Much to my surprise, a little roadside path turned into one of the biggest highlights of my Upper Peninsula vacation. Canyon Falls offers an easy walk through the woods, with numerous viewpoints of multiple waterfalls and an impressive little gorge. It’s the perfect break on the drive between Marquette and Houghton, and it’s even more beautiful in autumn when the leaves begin to change.[tmt_location]
Canyon Falls is located along US 41, north of the junction with US 141, and about 10 miles south of L’Anse, Michigan. Watch for a roadside park.[tmt_myvisit]
At first glance, Canyon Falls looks like it’s just a roadside park. But if you follow the signs…
… you’ll end up on this nice path through the woods. It’s still nothing extraordinary…
… until you get to the banks of the Sturgeon River. At this first sighting of the water, there isn’t much of a gorge yet. You’re right next to the water, and you can walk out onto some big, flat rocks, over which the river occasionally flows.
Along the trail, I was finally starting to see some fall colors. It was the first week in October, and up until this point, everywhere I had been in the U.P. was still pretty green. But here, I was more inland from Lake Superior, and the change was starting to occur. I would guess this area probably reached the peak around mid-October, 2017, but of course, that date could vary from year to year.
The actual, official Canyon Falls is best viewed by climbing down a small cliff and taking a spot on this rocky outcropping. There might be a way to see it from the other side of the river, but I didn’t find a way over there. Also, it was drizzling on me, in addition to the spray from the waterfall itself, so I decided to be satisfied with this vantage point.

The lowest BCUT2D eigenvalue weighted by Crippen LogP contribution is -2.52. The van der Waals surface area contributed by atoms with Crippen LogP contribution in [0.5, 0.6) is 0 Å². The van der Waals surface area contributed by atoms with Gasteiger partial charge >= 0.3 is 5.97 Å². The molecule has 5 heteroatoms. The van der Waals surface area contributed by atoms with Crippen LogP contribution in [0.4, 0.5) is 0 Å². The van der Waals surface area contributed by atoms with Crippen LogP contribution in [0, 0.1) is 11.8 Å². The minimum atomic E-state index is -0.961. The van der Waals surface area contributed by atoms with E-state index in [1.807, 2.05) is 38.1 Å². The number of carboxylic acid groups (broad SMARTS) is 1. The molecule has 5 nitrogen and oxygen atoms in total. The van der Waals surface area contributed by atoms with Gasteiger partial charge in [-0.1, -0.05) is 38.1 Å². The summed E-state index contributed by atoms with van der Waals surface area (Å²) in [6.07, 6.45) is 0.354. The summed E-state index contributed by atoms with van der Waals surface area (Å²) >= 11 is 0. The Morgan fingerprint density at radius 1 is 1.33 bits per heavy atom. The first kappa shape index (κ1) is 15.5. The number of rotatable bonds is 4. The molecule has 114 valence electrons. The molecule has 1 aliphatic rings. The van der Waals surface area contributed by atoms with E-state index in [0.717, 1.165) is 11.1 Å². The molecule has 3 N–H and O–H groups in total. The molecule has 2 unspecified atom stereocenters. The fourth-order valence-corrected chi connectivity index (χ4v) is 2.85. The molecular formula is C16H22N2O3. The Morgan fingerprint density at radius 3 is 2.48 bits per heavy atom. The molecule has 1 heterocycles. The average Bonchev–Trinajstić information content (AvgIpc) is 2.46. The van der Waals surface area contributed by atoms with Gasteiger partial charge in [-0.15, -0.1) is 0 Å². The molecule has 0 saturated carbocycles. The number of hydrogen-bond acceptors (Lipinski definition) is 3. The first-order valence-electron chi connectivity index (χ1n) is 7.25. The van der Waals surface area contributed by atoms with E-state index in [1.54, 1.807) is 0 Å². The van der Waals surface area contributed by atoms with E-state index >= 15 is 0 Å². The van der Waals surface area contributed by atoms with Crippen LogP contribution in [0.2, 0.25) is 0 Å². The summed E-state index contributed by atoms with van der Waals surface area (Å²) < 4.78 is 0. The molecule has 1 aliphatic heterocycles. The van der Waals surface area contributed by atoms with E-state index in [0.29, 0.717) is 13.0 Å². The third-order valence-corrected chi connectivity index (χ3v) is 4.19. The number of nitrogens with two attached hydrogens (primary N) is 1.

Somewhere along the way, you might run into this sign, that says TRAIL ENDS. Don’t believe it. The trail continues much further on, and to be honest, some of the best scenery is further down the gorge.
For example, scenery like this. Thank goodness that one tree had turned bright yellow! If all else failed, I could go home with at least one picture that showed some fall colors.
That tree was also visible a short distance away, where the Sturgeon River squeezes through a narrow passage in the gorge. Of course, this waterfall isn’t the official Canyon Falls, but I think this spot is even prettier.
Even though it was raining steadily on me, I kept going, until I reached this spot. The gorge had once again widened out, and I’m guessing I was near the real end of the trail, or at least, I had gone as far as most people go. At this spot below Canyon Falls, the water pours over the rocks and into a larger pool, creating a spinning vortex of water.
From here, I hiked back up the gorge, got back in the car, and continued the drive on to Houghton. I made one more stop along the way, in L’Anse, to check out one of the waterfalls along Falls Creek — but to be honest, it wasn’t very impressive, and the creek was littered with garbage. I know there are several waterfalls along Falls Creek, and if you find a better spot, please let me know in the comments![next] [prev] [tmt_drivelapse]
Here’s a look at the drive from Marquette to Canyon Falls on US 41:[tmt_bottomline]
Canyon Falls and Gorge was one of the highlights of my Upper Peninsula trip. I’d highly suggest you take a break from your drive for an hour or so, and hike this short, enjoyable trail to check out the waterfalls!